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Emancipation Archives - Institute of the Black World 21st Century

American abolitionist Frederick Douglass, circa 1855.

The History of Frederick Douglass’ Searing Independence Day Oration

By Editors' Choice, Reparations

By Olivia B. Waxman,Time  — After the Independence Day military parade in the nation’s capital on Thursday, President Donald Trump will give a speech at the Lincoln Memorial, the most recognizable memorial to his predecessor’s leadership during the Civil War and the abolition of slavery. And yet, alternative Fourth of July commemorations across the United States often draw attention to a different side of that story, with readings of the…

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Frederick Douglass, 1850.

What to the Slave Is the Fourth of July? By Frederick Douglass

By Editors' Choice, Reparations

The entire speech by Frederick Douglass, July 5, 1852 — Mr. President, Friends and Fellow Citizens: He who could address this audience without a quailing sensation, has stronger nerves than I have. I do not remember ever to have appeared as a speaker before any assembly more shrinkingly, nor with greater distrust of my ability, than I do this day. A feeling has crept over me, quite unfavorable to the…

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Commentary, Articles and Essays by Dr. Maulana Karenga

Maintaining the Meaning of Juneteenth: Staying Focused on Freedom

By Dr. Maulana Karenga

By Dr. Maulana Karenga — The celebration of freedom is to be encouraged and applauded everywhere and all the time, and the celebration of Juneteenth, June 19th as Emancipation Day, is, of necessity, no exception. For freedom is so essential to our lives, our concepts of ourselves and our understanding of what it means to live and flourish as human beings. In this context Min. Malcolm X makes freedom the…

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December 31st Edition of Vantage Point Radio

By Vantage Point Radio, Video/Audio

Topics: Emancipation Day in Black America • Significance of Haitian Independence Day to the Pan African World • The Door of Return to Africa 2019 Initiative. Guests:
Dr. Linda Michelle Baron (Author, Former Chairperson. Department of Education, York College/CUNY, New York), Judge Lionel Jean Baptiste (Founder, Haitian Congress to Fortify Haiti, Chicago, IL) and Rev. Dennis Dillon (Senior Pastor, The Rise Center, Brooklyn, NY).

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Slavery

The Black Press USA’s series on Slavery and the Trans-Atlantic Slave Trade

By Reparations

The Black Press USA is the Web site of the National Newspaper Publishers Association (NNPA), an umbrella grouping of over 200 African-American newspapers spread across the USA. The NNPA has launched a global news feature series on the history, contemporary realities and implications of the transatlantic slave trade. Read the entire series below: Part I. UN Observes International Remembrance of Slave Trade Part II. The Catholic Church Played Major Role…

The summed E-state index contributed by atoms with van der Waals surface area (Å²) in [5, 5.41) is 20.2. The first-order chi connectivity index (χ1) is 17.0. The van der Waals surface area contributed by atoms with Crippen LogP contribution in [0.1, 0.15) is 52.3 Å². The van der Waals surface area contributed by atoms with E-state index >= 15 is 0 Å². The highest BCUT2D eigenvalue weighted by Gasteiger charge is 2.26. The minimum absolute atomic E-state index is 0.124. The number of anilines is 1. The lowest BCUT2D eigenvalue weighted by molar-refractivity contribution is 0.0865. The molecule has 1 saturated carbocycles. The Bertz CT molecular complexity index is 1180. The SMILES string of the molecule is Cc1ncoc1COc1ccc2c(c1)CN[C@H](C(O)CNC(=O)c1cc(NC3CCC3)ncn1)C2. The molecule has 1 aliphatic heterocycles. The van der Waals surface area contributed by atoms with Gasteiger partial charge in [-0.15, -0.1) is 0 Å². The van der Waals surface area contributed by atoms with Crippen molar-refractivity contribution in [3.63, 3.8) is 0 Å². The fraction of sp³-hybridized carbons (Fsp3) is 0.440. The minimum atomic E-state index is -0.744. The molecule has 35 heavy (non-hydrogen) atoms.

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Denmark Vesey House at 56 Bull Street in Charleston, South Carolina.

Slavery and Memory in Charleston, South Carolina

By Reparations

By Ashleigh Lawrence-Sanders, AAIHS — The familiar refrain after the Emmanuel AME massacre on June 17, 2015, was that Dylann Roof, the murderer, was not from “here.” But as Ethan Kytle and Blain Roberts’ Denmark Vesey’s Garden: Slavery and Memory in the Cradle of the Confederacy aptly demonstrates, Roof’s understanding of history and memory in Charleston led him to that church; and his understanding was not alien to the sometimes violently, oft-contested memory of slavery in the…

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Sir Hilary Beckles

Emancipation Day Message by Chairman, CARICOM Reparations Committee

By Commentaries/Opinions, Reparations

By Professor Sir Hilary Beckles — Emancipation Day Message We join annually with communities across the world in marking the moment in which the crime of chattel enslavement was confronted and uprooted from our existential realities. For us, the moment is August 1st; other dates are determined elsewhere and officially recognized. Marking the moment in a celebratory fashion remains necessary despite the despicable nature of the gesture of Emancipation, legislated…

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The Oberlin rescuers, with Simeon Bushnell and Charles Langston 9th and 12th from the left. Library of Congress

Anti-slavery heroes Charles Langston and Simeon Bushnell deserve pardons too, President Trump

By Reparations

By Steven Lubet, The Conversation — President Donald Trump has exercised the pardon power more aggressively and creatively than most of his predecessors, granting pardons to political supporters such as Joe Arpaio and Dinesh D’Souza, and a posthumous pardon to Jack Johnson, the first black heavyweight champion, who was convicted on a racially fraught charge of violating the Mann Act. Trump has mused about pardoning former Illinois Gov. Rod Blagojevich, as well as Robert Mueller’s probe…

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Slave sale, Charleston, South Carolina.

When Emancipation Finally Came, Slave Markets Took on a Redemptive Purpose

By Reparations

During the Civil War, the jails that held the enslaved imprisoned Confederate soldiers. After, they became rallying points for a newly empowered community By Jonathan W. White, Smithsonian — For decades before the Civil War, slave markets, pens and jails served as holding cells for enslaved African-Americans who were awaiting sale. These were sites of brutal treatment and unbearable sorrow, as callous and avaricious slave traders tore apart families, separating…

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